But it isn’t easy for teachers to disobey mandated curricula—not if they want to keep their jobs. I abandoned Everyday Mathematics without too much worry because I wasn’t sticking around at my South Bronx school for more than a couple of years and didn’t really care if I turned a few administrative heads. Most teachers are trying to make a career in education, though—so they teach a newly mandated curriculum even if they know it to be absurd. As one of my colleagues told his frustrated class, “I’m sorry, but I’m supposed to keep going.”

Nor will school bureaucrats usually be quick to get rid of a deeply flawed curriculum. After all, if the “experts” say Fuzzy Math is the way to go—and school administrators are loath to challenge the experts—then the problem must be in how teachers are implementing the theory, not in the theory itself.

But even intensive teacher training will not solve the enormous problems of Everyday Mathematics and other Fuzzy Math programs. The professional development workshops on Every Mathematics I attended were basically cheerleading sessions for the curriculum. If you complained, as I did, you might as well have been invisible. A third-grade teacher objected to the intimidating complexity of some of Everyday Mathematics’s word-heavy mandatory activities, mentioning by way of example one of her totally lost students, who could not yet read or write. I had a few students in my class who were in the same boat, so there was nothing unusual about her statement. Yet the district official, smiling, just responded, “I don’t believe you.”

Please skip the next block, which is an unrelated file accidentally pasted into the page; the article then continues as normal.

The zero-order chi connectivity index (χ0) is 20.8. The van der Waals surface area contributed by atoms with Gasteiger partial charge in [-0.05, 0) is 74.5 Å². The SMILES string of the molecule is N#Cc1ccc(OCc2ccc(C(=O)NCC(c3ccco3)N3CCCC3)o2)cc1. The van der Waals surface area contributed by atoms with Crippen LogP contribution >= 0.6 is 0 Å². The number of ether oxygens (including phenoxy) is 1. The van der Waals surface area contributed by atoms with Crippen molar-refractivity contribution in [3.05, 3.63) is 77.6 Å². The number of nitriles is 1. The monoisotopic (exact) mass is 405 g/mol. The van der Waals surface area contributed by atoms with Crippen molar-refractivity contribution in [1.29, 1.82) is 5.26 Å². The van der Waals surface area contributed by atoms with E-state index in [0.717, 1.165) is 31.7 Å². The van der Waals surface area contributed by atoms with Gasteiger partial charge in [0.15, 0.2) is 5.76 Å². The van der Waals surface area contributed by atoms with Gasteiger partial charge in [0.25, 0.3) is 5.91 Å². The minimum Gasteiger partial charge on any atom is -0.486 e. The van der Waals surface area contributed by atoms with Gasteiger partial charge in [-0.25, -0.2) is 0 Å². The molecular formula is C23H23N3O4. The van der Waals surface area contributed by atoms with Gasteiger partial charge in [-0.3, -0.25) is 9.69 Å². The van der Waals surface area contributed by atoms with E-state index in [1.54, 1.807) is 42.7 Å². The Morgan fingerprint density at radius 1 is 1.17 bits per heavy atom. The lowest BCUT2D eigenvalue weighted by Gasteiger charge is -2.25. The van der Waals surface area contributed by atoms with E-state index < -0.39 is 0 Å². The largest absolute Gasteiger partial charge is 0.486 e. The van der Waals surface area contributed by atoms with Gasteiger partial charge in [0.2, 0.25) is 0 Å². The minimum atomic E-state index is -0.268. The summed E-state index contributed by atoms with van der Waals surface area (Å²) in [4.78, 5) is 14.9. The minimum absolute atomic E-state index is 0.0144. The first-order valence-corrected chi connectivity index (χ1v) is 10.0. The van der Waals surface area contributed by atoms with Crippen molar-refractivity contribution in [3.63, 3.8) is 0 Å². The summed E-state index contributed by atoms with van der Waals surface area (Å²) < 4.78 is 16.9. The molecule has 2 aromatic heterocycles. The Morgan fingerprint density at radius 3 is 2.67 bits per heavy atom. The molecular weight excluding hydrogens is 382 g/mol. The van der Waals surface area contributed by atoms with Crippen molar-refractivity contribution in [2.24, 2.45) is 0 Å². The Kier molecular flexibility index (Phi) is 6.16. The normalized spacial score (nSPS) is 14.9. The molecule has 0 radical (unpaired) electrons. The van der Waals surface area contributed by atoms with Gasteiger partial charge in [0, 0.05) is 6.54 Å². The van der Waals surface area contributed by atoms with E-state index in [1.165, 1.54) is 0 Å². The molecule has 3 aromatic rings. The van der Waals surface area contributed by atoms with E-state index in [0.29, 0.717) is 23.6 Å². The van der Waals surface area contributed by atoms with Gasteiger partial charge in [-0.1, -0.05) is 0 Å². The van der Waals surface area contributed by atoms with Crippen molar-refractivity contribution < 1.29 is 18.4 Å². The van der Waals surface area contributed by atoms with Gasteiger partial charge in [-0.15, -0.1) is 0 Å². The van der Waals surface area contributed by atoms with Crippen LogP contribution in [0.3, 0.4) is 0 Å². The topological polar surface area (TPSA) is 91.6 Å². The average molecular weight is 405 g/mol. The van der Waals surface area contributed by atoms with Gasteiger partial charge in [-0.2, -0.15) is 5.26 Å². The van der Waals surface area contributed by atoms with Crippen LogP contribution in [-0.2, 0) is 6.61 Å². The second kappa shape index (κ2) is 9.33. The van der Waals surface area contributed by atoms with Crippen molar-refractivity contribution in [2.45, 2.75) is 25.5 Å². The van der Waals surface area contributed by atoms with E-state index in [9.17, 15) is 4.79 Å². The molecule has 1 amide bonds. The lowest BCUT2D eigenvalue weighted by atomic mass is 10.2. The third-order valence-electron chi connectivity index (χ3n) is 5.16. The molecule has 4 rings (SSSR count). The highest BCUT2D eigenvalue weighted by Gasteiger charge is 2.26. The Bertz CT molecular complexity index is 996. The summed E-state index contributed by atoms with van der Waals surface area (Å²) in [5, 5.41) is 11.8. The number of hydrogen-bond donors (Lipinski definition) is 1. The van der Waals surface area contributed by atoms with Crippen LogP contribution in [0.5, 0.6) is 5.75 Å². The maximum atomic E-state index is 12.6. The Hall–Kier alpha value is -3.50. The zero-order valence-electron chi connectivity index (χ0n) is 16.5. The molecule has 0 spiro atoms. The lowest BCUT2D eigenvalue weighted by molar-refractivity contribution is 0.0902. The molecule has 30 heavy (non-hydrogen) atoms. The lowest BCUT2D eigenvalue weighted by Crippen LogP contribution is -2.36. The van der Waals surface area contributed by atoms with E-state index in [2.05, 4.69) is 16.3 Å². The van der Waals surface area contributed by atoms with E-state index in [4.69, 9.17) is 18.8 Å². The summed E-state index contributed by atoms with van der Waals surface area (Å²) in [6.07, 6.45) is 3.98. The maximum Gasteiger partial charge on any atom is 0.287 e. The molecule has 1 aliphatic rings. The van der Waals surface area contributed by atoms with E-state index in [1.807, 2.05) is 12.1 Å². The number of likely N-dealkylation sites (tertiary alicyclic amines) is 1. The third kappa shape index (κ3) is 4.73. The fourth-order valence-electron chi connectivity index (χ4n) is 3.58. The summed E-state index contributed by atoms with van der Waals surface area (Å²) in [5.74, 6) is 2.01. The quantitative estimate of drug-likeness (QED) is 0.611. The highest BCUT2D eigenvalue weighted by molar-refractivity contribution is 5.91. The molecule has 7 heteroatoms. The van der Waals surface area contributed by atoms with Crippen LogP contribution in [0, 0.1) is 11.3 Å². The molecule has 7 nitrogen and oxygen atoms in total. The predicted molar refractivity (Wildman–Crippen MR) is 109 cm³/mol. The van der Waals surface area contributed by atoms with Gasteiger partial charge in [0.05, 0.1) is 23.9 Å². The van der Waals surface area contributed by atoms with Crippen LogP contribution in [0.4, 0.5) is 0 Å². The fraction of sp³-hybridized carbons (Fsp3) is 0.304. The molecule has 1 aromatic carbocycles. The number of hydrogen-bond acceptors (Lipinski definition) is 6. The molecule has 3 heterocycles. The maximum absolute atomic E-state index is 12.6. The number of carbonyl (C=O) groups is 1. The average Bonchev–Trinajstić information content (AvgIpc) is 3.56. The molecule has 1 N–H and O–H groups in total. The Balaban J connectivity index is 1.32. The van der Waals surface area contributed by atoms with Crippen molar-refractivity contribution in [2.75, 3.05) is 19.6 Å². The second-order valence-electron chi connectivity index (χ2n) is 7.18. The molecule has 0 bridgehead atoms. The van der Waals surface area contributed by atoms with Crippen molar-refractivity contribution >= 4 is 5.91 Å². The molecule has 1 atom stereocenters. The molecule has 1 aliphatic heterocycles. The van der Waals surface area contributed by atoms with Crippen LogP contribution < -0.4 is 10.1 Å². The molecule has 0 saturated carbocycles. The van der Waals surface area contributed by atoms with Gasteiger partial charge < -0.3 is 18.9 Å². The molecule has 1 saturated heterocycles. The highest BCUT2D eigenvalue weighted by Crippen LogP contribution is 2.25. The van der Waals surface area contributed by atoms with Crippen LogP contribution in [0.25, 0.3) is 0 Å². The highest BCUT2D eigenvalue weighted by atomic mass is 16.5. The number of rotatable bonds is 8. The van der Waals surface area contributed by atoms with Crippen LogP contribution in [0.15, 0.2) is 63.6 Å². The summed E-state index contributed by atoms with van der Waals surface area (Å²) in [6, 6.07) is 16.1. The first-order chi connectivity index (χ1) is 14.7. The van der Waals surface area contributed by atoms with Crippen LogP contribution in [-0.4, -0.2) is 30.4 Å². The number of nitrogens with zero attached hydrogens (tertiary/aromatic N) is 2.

By deciding against local control early on and moving to centralize the school system, Chancellor Klein and Mayor Bloomberg took a tremendous risk. The advantage of charter schools—public schools with a great deal of independence and flexibility—and decentralized public schools is that they have the chance to innovate and distinguish themselves. Any leader of a school system who decides to put blanket “reforms” in place could achieve great success; he also risks unknowingly stamping out improvements made at the local level. Unfortunately, it appears that Klein and Bloomberg, by embracing an all-but universal Fuzzy Math curriculum, are setting themselves up to lose their big gamble.

The inner-city students subjected to this curriculum will be the real losers. What will happen to kids who never adequately learned basic operations like long division—or even their times tables? How will they succeed in the knowledge-based twenty-first century economy? Most of them won’t have parents who can afford math tutors to help them catch up. My guess is that most of these kids will never get the remedial education they need, and that we’ll just brush another catastrophe under the rug.

Matthew Clavel is now writing a book on his teaching experiences and is a student at New York University’s Wagner School of Public Service.